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Reply to John Bolt's 'Catena sive Umbilicus: A Christian View of Social Institutions'

Gary Quinlivan


John Bolt dichotomizes opinions concerning the relevance of social institutions. There are the liberationists/Marxists who reject social institutions (especially traditional family values, community, organized religion, and capitalism) and those of the Christian/biblical view who hold the opinion that strong social institutions are essential to liberty, human fulfillment, and prosperity. Bolts essay also delineates opposing views of statism, offering a strong defense for subsidiarity. As explained by Bolt, Marxists regard social institutions to be an invisible alien power that is at the root of racism, classism, and sexism. Thus, the destruction of these social institutions is necessary for mans emancipation. But the demise of the social institutions, Bolt warns, will cause individuals instead to forfeit their only possibility of living freely as human beings with dignity,value, and worth. According to the tradition of Christian social teaching, Bolt states that there are two defining features: an enduring concern for the plight of poor urban workers, and a sharp repudiation of socialism. For example, Rerum Novarum points out the meaningful role of private property rights in improving economic and political outcomes for the masses. In addition, Bolt refers to writings by Abraham Kuyper and Pope Pius XI that caution us of the dangers to families, businesses, sciences, the arts, and religion when too much power is put into the hands of government. As Bolt explains, key associations such as the family and the church serve as a buffer against state absolutism."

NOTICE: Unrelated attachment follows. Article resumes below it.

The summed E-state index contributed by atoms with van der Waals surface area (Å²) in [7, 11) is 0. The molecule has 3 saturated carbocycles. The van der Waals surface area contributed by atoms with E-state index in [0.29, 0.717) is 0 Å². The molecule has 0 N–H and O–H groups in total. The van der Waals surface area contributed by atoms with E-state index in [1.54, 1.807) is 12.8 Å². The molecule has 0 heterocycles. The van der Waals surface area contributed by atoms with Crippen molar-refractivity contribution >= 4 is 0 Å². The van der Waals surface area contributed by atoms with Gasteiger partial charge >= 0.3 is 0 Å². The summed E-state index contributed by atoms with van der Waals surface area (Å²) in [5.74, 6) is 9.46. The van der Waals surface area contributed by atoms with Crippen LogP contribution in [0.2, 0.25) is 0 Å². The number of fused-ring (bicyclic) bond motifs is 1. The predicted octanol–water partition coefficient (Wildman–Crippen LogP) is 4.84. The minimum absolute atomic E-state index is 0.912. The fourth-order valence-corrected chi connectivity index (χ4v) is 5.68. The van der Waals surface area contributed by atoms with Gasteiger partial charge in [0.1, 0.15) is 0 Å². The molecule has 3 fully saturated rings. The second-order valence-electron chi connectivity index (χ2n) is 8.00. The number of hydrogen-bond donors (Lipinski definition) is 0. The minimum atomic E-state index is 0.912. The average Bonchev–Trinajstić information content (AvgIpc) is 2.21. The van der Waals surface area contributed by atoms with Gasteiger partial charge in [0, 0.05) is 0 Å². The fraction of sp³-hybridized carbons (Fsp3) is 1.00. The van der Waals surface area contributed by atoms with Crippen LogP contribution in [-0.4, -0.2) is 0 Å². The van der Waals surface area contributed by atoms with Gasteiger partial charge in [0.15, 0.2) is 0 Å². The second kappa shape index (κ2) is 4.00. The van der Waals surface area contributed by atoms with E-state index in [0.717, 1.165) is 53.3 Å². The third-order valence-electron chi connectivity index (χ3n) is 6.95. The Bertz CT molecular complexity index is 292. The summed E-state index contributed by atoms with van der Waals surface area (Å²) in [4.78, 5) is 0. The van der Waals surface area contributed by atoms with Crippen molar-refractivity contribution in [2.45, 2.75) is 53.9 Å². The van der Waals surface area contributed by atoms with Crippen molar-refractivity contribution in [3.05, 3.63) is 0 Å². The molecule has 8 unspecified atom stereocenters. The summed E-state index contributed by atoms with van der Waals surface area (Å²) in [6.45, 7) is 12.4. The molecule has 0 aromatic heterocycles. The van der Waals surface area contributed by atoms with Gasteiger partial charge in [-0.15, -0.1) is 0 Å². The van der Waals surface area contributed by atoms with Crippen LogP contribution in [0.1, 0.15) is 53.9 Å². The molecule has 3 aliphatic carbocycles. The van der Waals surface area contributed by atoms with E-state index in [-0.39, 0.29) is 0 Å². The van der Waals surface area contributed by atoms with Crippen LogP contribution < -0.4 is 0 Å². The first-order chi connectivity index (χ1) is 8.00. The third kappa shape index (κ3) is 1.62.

Gary Quinlivan, "Reply to John Bolt's 'Catena sive Umbilicus: A Christian View of Social Institutions,'" Journal of Markets and Morality 4, no. 2 (Fall 2001): 322-324

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